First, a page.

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Safety moves

Meredith promoted, co-ops recognized for safety records

IN HIS 30TH YEAR WORKING either as an electrical lineworker or supporting the safety of lineworkers, Randy Meredith has been named director of safety and training at Kentucky Electric Cooperatives, the statewide association supporting the 26 electric co-ops in the commonwealth. 

Meredith is one of three safety and loss prevention instructors who lead training programs to comply with numerous federal, state and local laws, codes and regulations. Alongside Charlie Lewis and Tony Dempsey, Meredith administers the Rural Electric Safety Achievement Program that embraces safety as a core value achieved through a strong safety leadership culture. Additional responsibilities include accident investigations, crew audits and mutual aid storm coordination for the cooperatives. 

“My desire is that our safety and loss prevention department becomes best in class,” Meredith says. “Kentucky co-ops are committed to safety, and we pledge excellence in training, preparedness and expertise.” 

Meredith began his co-op career in 1992 as a lineworker at Warren RECC, where he later became operations supervisor during his 16 years at the co-op. After four years in a supervisory role with the Davis H. Elliot company, Meredith returned to the cooperative family, working first in safety and compliance at Nolin RECC and then as superintendent of line design. In August 2019, he joined the statewide association staff.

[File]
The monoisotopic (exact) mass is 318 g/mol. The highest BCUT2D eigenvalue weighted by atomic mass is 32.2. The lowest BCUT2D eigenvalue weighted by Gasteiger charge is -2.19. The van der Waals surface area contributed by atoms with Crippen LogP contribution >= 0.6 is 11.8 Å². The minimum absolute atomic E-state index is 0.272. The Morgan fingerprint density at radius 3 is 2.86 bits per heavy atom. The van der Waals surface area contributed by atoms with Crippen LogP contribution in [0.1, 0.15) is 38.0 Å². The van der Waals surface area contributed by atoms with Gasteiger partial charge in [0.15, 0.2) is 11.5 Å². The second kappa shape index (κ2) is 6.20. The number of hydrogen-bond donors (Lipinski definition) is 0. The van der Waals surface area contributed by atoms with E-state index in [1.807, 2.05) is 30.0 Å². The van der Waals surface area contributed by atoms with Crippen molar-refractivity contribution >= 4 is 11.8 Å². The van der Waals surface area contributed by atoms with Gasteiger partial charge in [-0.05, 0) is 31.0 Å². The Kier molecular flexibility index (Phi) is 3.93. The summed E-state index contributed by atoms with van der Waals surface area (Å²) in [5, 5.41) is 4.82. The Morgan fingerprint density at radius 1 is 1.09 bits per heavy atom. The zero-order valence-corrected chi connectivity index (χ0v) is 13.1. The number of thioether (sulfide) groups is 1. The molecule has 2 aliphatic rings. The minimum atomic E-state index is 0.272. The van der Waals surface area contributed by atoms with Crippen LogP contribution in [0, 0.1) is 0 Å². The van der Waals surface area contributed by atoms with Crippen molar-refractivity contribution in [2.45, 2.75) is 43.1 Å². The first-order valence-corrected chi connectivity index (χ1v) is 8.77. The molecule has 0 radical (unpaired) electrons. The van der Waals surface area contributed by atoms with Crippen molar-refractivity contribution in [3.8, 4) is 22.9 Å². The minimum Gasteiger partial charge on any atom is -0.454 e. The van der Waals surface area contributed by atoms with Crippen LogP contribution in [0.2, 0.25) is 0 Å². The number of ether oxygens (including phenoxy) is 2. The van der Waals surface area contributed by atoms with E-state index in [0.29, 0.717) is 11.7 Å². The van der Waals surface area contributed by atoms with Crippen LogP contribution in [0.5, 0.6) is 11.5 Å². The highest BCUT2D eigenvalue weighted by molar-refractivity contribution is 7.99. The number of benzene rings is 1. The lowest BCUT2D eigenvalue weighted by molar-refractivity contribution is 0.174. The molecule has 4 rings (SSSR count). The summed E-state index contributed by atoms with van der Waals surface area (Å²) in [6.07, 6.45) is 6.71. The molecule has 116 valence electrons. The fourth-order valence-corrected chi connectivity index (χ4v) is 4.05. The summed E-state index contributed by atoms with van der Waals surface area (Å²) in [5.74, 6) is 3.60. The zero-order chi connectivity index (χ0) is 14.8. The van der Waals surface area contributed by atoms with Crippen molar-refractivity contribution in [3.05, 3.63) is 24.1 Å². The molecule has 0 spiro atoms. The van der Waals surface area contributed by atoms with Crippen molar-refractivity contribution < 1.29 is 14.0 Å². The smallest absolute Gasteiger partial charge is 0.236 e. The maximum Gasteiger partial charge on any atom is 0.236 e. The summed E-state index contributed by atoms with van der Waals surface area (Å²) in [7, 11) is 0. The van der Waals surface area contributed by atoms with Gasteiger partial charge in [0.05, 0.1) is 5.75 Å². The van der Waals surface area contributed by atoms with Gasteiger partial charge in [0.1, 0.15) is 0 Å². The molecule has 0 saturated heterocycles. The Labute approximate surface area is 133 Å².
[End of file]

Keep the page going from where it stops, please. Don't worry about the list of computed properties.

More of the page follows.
“Randy’s entire career has demonstrated a commitment to safety and the well-being of co-op crews and co-op members,” says Chris Perry, president and CEO of Kentucky Electric Cooperatives. “His dedication to safety goals and innovative approach to effectively communicating safety lessons is an asset to Kentucky’s electric cooperative program.” 

Meredith comes from a family of lineworkers. Among his many relatives who have climbed poles and strung wires is his father, who worked as an electrical contractor. Meredith’s passion for safety, however, is rooted in tragedy. His uncle, J.O. Meredith, was killed on the job in 1977. 

“I have seen the hole that it leaves in the families of fallen linemen,” Meredith says. “My goal is to bring a level of training that promotes an awareness of safety that gets everybody home safe.” 

Meredith lives in Bee Spring with his wife, Javonica. They have three grown children and three grandchildren. 

No lost time 

One way the statewide association affirms the importance of safe electricity is by celebrating co-ops with sustained safety records. 

Thirteen member co-ops report no lost-time accidents in 2020 and are being recognized for outstanding achievements in workplace safety. 

In several cases, the no lost-time streak extends more than five years, such as at Pennyrile Electric, which has compiled at least 1,070,554 man-hours since the last lost-time accident in 2016. Another co-op operation with more than 1 million man-hours without such an accident is East Kentucky Power Cooperative’s (EKPC) Cooper Power Station near Somerset. 

“Certainly, the most important consequence of these excellent safety records is the health of the co-op crews,” Perry says. “But a stellar safety culture also means a more productive workforce, lower workers’ compensation costs and savings for co-op members.”

Watch safety videos, such as the one below by Director of Safety and Training Randy Meredith, and other videos by safety and loss prevention instructors Charlie Lewis and Tony Dempsey on the Kentucky Electric Cooperatives YouTube page.

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